Assets of publicly traded firms higher in first quarter following months of woe
A big market rebound in the first three months of 2019 produced a welcome lift in assets under management for most publicly traded money managers for the quarter ended March 31, Pensions & Investments' analysis of earnings reports showed.
All but one of the 23 managers that reported earnings by P&I's deadline had positive net AUM growth ranging from 2.3% to 12.4% in the three-month period, a sharp contrast to the prior quarter, when 20 of the 26 publicly traded managers experienced a decline in assets.
The Standard & Poor's 500 index returned 13.07% in the quarter ended March 31 compared to -13.97% in the prior quarter.
"The rebound in the first quarter helped most firms, and flow trends were relatively better than in the generally abysmal fourth quarter," said Robert Lee, executive director – equity research and analyst at Keefe, Bruyette & Woods Inc., New York.
P&I's analysis found that 14 of the 23 publicly traded managers had experienced AUM growth for the year ended March 31. Just seven of those managers produced higher growth in the year than in the quarter. Five of those were alternative investment managers.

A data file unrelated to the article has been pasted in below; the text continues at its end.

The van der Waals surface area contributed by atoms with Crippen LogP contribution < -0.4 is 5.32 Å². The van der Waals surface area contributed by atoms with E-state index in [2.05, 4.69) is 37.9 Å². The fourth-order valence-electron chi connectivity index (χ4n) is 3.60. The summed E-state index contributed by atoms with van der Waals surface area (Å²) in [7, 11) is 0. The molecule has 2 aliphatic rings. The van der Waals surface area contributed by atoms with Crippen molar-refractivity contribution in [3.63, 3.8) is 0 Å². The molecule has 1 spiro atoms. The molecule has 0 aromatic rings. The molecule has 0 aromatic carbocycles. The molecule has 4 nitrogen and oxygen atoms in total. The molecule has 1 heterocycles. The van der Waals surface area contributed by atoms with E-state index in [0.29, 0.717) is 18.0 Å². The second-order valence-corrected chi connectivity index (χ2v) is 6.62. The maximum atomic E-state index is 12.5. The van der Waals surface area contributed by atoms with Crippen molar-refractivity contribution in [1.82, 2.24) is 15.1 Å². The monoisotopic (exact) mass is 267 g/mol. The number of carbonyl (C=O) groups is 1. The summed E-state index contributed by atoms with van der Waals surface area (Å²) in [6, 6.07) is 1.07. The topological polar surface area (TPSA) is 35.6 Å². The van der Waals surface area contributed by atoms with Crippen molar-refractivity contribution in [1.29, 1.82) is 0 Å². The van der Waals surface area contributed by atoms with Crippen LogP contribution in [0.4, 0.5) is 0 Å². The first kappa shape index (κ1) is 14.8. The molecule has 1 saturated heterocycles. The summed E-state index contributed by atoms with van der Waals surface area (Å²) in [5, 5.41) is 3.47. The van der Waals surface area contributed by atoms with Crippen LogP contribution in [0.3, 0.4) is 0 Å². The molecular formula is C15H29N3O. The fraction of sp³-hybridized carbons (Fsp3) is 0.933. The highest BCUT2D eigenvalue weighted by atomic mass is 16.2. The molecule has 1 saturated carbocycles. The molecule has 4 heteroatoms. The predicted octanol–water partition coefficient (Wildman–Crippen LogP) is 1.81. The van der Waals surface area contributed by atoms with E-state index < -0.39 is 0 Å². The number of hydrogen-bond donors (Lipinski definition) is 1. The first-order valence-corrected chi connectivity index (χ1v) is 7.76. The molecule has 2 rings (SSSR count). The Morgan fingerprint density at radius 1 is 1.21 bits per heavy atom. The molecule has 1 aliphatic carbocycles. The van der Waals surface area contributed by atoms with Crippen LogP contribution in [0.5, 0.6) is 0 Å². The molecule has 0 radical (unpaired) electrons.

"Given the harsh negativity in the fourth quarter, Q1 has been a kind of respite for managers but though it seems like overall growth is eking its way up, it is essentially flat. There's still long-term deterioration in margins, AUM and investment inflows," said Tyler Cloherty, senior manager and head of the knowledge center of Darien, Conn.-based consultant Casey Quirk, a practice of Deloitte Consulting LLP.
"Revenue increases bumped up margins a bit in the first quarter but it's not at a rate that's sustainable," Mr. Cloherty added.
KBW's Mr. Lee agreed, noting "revenue is volatile. When the market goes up, revenue goes up and when it goes down, so do revenues."
"After a tough quarter like the fourth quarter, it takes time for revenue levels to recover. Business pressure can diminish the impact of positive market," Mr. Lee said, adding that to reduce pressure, "many asset managers are trying to get their costs aligned with the reality of their revenue streams."
Analysis of the revenues of publicly traded managers in the first quarter 2019 found that 15 of 23 firms had lower revenue than in the quarter ended Dec. 31 when 19 of 26 managers experienced revenue declines.